For many Americans, pizza was—and still is—that perfectly round, greasy disc that Domino’s or Pizza Hut delivers to their door. But as with many foods in the last couple decades, Americans have eschewed the overly processed versions they’d come to love in favor of getting back to roots. In the world of pizza, that meant eating the flatbread with sauce and cheese as its made in Naples, Italy. One of the people greatly responsible for this isn’t a guy from the Old Country, but a pizzaiolo from the Jersey Shore, who eventually made his way to Manhattan to seduce New Yorkers with his Neapolitan pies, Anthony Mangieri.
Did Italians really invent pizza in Naples? Well, that’s debatable, but what’s not up for argument is that for more than a century the city has been the spiritual home for it. At a young age, Mangieri visited Italy and fell for Naples. In the early ’90s he opened his own bakery in Point Pleasant, New Jersey, and then in 1996 his first location of Una Pizza Napoletana. Making the move to the East Village in 2004, the proud pizza-eating people of New York accepted his pie that was different than the big, foldable slices with dry mozzarella on top that constitutes New York style.
He makes his dough without yeast, preferring naturally occurring bacteria in the air to make it rise. His sauce is crafted from San Marzano tomatoes, he uses fresh buffalo di mozzarella cheese, and he cooks the pies in a wood-fired oven that he can be very finicky about. For instance, he once had an oven custom-built for him, didn’t like it, tore it out, then had a 4,000-lb. one floated across the Atlantic from Naples at a cost of $40,000. Hence, any profile about Mangieri will likely include the adjective “obsessive.”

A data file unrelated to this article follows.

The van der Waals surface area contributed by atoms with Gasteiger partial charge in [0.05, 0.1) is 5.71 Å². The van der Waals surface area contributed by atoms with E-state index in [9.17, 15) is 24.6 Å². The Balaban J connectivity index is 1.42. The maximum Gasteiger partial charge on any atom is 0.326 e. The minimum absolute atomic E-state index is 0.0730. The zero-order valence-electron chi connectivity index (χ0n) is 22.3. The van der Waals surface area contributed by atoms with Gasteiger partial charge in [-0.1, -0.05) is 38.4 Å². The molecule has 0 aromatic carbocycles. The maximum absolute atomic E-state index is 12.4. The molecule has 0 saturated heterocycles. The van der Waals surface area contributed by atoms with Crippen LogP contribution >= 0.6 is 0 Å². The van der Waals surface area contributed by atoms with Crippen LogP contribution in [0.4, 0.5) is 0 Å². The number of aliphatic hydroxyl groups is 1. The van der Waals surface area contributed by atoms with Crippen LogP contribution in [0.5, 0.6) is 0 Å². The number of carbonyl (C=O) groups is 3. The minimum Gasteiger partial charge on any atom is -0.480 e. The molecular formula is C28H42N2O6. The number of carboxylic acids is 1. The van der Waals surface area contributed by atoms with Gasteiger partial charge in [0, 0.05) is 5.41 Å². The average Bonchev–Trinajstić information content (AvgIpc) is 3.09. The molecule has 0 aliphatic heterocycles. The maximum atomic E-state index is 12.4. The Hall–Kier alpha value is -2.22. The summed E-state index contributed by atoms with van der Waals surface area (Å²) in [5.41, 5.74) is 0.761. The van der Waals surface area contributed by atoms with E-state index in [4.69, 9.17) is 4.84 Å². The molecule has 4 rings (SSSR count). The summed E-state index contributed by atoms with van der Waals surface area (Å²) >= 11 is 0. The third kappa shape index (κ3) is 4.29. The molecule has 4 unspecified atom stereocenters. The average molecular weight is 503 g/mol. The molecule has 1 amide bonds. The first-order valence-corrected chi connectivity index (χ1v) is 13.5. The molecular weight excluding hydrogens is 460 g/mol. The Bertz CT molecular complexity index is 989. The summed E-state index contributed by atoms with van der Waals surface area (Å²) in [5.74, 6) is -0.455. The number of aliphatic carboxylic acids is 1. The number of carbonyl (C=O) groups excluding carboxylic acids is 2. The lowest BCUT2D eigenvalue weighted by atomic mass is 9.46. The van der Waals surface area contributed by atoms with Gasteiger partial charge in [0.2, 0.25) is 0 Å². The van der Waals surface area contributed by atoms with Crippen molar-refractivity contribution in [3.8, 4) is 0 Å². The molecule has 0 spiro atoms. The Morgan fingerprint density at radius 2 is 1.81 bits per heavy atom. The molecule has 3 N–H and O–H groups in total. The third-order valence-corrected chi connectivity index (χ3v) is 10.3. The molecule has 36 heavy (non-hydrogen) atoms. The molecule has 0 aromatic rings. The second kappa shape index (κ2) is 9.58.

He broke the hearts of many a New Yorker when he departed for San Francisco at the end of the last decade, and plied his trade at a West Coast outpost of Una Pizza. Again, he built a cult following for his pie. But a glimmer of hope for New Yorkers was spotted by Eater NY last November when it noticed that the liquor license request that Jeremiah Stone and Fabian von Hauske Valtierra— Robb Report’s 2018 Best Young Chef winners—had details indicating they were doing so on behalf of an Una Pizza return. After playing coy for a bit, the trio revealed they’d teamed up and that Mangieri would return to make a new Una Pizza with von Hauske and Stone.
This week, the new iteration opened on New York’s Lower East Side. We sat down with Stone and von Hauske to discuss how the partnership with Mangieri came to be, their approach to creating dishes for a restaurant that had previously served nothing but pizza, and how they built a wine list for the new place.
How did this happen?
Stone: This is a product of us looking at not just growing, but also seeing the natural progression of what we need to do and who we want to be around. I’ve always been a really big fan, so I went to a popup and Danny Bowien from Mission Chinese introduced us. It spread from that. We’ve started a conversation that led to us realizing we all really got along and had similar tastes. Basically said, “Well, let’s try and come up with an idea for New York.” He expressed the idea of moving out back East after a few years in San Francisco. We had a couple of different ideas and possible opportunities in the works, and we shifted things to make this the priority.
Von Hauske: When we went to his place, we knew that it was someone that we wanted to work with. I think when he came in to eat here, he became very excited about the idea of working together.
What made you such a big fan of Anthony and his pizza?
Stone: For me, it’s the hands that make it, and the attention, the care. I think he’s never had a desire to grow beyond just making really good pizza.